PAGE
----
#10 Stress appraisal.Oct 12, 2021
My daughter and I went shopping for a homecoming dress last weekend. She is in ninth grade, and this is a new experience for both of us. It took us a few stores and fitting rooms, but we got “the dress.”
Now, as a mother, I can glance at the dress and “appraise” it within seconds: too short, too much cleavage, too sparkly, too skimpy, if it is good enough even to try it on. The dress she picked was none of that but was not that impressive hanging on a hanger. However, it looked super cute when she put it on.
Our brain appraises every situation momentarily. It is conditioned to protect us from harm to survive the dangers and go back to the cave after hunting or gathering. It is automatic, prewired, but as with many systems, it has a way to override it. The instinct to jump away from the long, skinny wavy object resembling a snake can be overwritten once we see it is a branch. The instinct not to eat anything new can be transformed into an adventurous palate (although some picky eaters do not grow out of it!).
When your brain faces a potentially stressful situation, it appraises it instantly. Is there a potential threat, loss, or challenge? The loss is the damage that has already occurred – death, loss of job, break up with a boyfriend. The threat is the possibility of harm or loss in the future, such as an illness or anticipation of layoffs. A challenge consists of an event that you can cope with - you can’t ignore it, but you can confront and overcome it, for example, interviewing for a job – stressful but doable.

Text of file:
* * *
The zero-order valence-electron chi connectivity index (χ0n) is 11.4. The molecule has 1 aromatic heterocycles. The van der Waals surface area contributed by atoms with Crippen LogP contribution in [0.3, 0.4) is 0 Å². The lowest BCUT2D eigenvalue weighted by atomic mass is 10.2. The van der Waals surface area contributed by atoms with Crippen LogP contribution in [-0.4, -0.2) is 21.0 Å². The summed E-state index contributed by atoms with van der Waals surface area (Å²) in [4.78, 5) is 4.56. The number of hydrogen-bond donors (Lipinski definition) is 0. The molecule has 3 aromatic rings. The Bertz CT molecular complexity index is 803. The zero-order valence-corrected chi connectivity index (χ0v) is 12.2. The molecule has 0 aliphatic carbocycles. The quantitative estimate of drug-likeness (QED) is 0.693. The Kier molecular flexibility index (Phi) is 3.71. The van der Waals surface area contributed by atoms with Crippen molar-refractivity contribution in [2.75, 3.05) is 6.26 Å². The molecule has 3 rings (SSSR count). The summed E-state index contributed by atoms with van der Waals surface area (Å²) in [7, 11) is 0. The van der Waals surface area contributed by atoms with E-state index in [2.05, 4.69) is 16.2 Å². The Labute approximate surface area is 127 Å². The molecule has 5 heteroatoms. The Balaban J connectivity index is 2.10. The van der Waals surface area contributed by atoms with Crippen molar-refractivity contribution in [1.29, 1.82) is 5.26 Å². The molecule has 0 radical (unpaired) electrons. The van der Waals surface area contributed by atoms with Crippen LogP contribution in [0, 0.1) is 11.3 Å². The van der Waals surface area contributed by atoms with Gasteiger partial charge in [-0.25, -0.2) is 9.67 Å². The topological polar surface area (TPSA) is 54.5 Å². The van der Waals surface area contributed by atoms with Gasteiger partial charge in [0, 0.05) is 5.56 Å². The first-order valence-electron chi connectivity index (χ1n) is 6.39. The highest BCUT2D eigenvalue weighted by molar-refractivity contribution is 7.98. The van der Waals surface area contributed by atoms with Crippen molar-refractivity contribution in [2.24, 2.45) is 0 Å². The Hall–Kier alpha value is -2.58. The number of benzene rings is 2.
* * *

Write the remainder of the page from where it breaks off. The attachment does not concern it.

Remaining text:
The second question your brain automatically asks is, “Am I capable of handling this situation?” If the situation was assessed as a loss - the damage is done – now, what do you do about it? A threat is potential harm, which gives you time to orient and plan some actions. A challenge is not harmful; there is time for more analysis and action. Your brain also considers your prior experiences or exposures, so you have a frame of reference to determine the options available for dealing with the situation. If you see the same problem over and over, the brain predicts and does the same thing every time, which saves energy and is more efficient for your brain.
Depending on how we appraise the situation by categorizing it as a loss, a threat, or a challenge, we will have different thoughts that drive our emotions and actions.
So next time you are faced with a stressful situation, think of your automatic response – how did you appraise it? Did you think of it in terms of a loss, a threat, or a challenge? Did you think you were capable of coping with it, or was it beyond your control? How did you feel? What did you do? What was the outcome?
By appraising and categorizing your stressful event, you get to choose the way you think about it, empowering yourself to manage your feelings, determine the action you take next, and ultimately create the results you desire.
See last week blog post #9 - https://www.rheumcoach.com/blog/9
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